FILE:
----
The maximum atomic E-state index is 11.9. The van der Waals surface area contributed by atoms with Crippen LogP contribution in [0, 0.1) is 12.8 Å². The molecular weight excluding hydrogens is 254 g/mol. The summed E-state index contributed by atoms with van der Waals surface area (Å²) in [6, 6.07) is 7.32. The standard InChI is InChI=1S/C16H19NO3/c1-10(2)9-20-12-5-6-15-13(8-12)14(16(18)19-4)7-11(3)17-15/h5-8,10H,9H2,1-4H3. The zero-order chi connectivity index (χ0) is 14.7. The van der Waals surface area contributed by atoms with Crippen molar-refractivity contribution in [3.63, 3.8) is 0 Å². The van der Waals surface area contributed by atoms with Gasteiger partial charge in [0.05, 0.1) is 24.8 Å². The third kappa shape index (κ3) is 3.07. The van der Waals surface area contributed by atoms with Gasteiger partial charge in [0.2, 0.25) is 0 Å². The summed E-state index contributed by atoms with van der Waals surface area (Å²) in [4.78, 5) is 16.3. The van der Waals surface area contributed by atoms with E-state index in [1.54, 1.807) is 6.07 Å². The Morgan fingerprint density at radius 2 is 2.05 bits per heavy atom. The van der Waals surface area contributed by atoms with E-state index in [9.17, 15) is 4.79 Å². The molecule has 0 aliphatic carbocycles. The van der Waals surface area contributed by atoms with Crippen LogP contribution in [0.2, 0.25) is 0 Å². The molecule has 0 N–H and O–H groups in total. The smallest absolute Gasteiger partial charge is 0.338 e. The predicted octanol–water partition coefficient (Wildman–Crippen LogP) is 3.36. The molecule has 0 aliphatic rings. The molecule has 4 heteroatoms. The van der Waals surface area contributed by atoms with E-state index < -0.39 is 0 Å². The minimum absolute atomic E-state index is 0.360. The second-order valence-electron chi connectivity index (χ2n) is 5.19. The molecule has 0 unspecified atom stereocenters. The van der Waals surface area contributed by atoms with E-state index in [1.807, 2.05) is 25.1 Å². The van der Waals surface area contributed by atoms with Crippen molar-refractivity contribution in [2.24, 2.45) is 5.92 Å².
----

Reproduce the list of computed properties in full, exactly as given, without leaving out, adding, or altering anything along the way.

The maximum atomic E-state index is 11.9. The van der Waals surface area contributed by atoms with Crippen LogP contribution in [0, 0.1) is 12.8 Å². The molecular weight excluding hydrogens is 254 g/mol. The summed E-state index contributed by atoms with van der Waals surface area (Å²) in [6, 6.07) is 7.32. The standard InChI is InChI=1S/C16H19NO3/c1-10(2)9-20-12-5-6-15-13(8-12)14(16(18)19-4)7-11(3)17-15/h5-8,10H,9H2,1-4H3. The zero-order chi connectivity index (χ0) is 14.7. The van der Waals surface area contributed by atoms with Crippen molar-refractivity contribution in [3.63, 3.8) is 0 Å². The van der Waals surface area contributed by atoms with Gasteiger partial charge in [0.05, 0.1) is 24.8 Å². The third kappa shape index (κ3) is 3.07. The van der Waals surface area contributed by atoms with Gasteiger partial charge in [0.2, 0.25) is 0 Å². The summed E-state index contributed by atoms with van der Waals surface area (Å²) in [4.78, 5) is 16.3. The van der Waals surface area contributed by atoms with E-state index in [1.54, 1.807) is 6.07 Å². The Morgan fingerprint density at radius 2 is 2.05 bits per heavy atom. The van der Waals surface area contributed by atoms with E-state index in [9.17, 15) is 4.79 Å². The molecule has 0 aliphatic carbocycles. The van der Waals surface area contributed by atoms with Crippen LogP contribution in [0.2, 0.25) is 0 Å². The molecule has 0 N–H and O–H groups in total. The smallest absolute Gasteiger partial charge is 0.338 e. The predicted octanol–water partition coefficient (Wildman–Crippen LogP) is 3.36. The molecule has 0 aliphatic rings. The molecule has 4 heteroatoms. The van der Waals surface area contributed by atoms with E-state index < -0.39 is 0 Å². The minimum absolute atomic E-state index is 0.360. The second-order valence-electron chi connectivity index (χ2n) is 5.19. The molecule has 0 unspecified atom stereocenters. The van der Waals surface area contributed by atoms with E-state index in [1.807, 2.05) is 25.1 Å². The van der Waals surface area contributed by atoms with Crippen molar-refractivity contribution in [2.24, 2.45) is 5.92 Å².